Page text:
Richard Strauss's first tone poem, Macbeth, Op. 23, is the pivotal work in his turn from the conservative style of his youth to the progressive style that made him the leading German composer at the end of the nineteenth century. Strauss's earliest orchestral compositions display his strong affinity for textbook sonata-allegro form as he learned it from his father, Franz Strauss, and his only teacher, Friedrich Wilhelm Meyer. Even when he began to develop his own style in the mid-1880s, his orchestral works continued to follow standard formal models, although Strauss often modified tonal plans and disguised the seams in the subdivisions of movements.
Strauss encountered difficulties in the composition of Macbeth as he attempted to reconcile his conservative education with the progressive ideas of the New German School that he learned from Alexander Ritter. A study of the extant sources makes it possible to partially reconstruct the earliest version of Macbeth and to demonstrate how Strauss revised the first score. That revision, made on the advice of Hans von Bülow, was more extensive than Strauss's comments on the matter have implied. In addition to cutting a long coda that represented the "Triumphant March of Macduff," Strauss also removed a literal return of part of the first theme and reworked the approach to the ending. Strauss later withdrew this revised first score to correct imbalances in the orchestration. In the definitive second score, Strauss also made other changes which made his intentions easier to realize in performance.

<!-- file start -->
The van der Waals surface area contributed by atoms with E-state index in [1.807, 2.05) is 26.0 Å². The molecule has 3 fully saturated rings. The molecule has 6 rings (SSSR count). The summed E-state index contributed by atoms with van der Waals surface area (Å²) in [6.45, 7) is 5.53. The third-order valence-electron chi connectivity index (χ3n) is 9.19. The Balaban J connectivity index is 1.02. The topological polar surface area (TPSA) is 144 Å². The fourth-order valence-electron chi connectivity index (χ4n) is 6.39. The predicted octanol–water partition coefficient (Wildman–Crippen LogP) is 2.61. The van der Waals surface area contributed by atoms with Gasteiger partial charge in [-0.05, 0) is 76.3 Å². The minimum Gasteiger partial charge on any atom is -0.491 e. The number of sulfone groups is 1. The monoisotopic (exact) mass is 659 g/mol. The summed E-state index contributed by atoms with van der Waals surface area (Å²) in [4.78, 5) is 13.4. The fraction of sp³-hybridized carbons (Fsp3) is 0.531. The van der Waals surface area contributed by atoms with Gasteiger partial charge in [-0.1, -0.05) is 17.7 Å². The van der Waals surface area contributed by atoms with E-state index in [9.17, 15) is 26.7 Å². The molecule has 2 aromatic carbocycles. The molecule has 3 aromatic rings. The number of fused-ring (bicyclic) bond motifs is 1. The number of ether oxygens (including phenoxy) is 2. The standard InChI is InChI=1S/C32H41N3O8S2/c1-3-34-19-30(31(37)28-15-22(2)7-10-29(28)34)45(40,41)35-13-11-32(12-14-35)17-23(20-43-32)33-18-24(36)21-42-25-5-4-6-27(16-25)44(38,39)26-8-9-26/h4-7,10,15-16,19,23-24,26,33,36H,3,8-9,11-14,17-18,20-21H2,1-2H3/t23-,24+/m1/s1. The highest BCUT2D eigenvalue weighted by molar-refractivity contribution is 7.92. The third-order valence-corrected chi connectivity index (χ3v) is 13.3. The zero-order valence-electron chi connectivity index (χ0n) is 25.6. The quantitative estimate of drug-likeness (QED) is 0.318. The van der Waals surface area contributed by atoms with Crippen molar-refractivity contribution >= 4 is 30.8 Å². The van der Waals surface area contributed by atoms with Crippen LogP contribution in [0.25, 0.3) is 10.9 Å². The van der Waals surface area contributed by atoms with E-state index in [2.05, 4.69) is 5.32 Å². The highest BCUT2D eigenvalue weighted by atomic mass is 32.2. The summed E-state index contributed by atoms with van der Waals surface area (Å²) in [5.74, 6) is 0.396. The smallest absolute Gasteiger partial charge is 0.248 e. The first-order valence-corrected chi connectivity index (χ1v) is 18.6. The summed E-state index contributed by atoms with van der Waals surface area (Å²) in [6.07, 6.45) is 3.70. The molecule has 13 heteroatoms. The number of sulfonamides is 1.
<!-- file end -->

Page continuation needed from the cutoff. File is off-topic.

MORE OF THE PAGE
A study of various correspondences and other documents, including many previously unknown items, shows some of the difficulties Strauss encountered in trying to secure performances and publication of his works in the late 1880s. His publisher, Eugen Spitzweg, initially refused to accept Macbeth, and only later took it when Strauss withheld the more successful Tod und Verklärung. Macbeth failed to earn a place in the repertoire in part because of negative critical opinion that misunderstood the relationship of the work's program to its form. A careful examination of the work's motivic surface shows, however, that program and form are consistent with one another in Macbeth.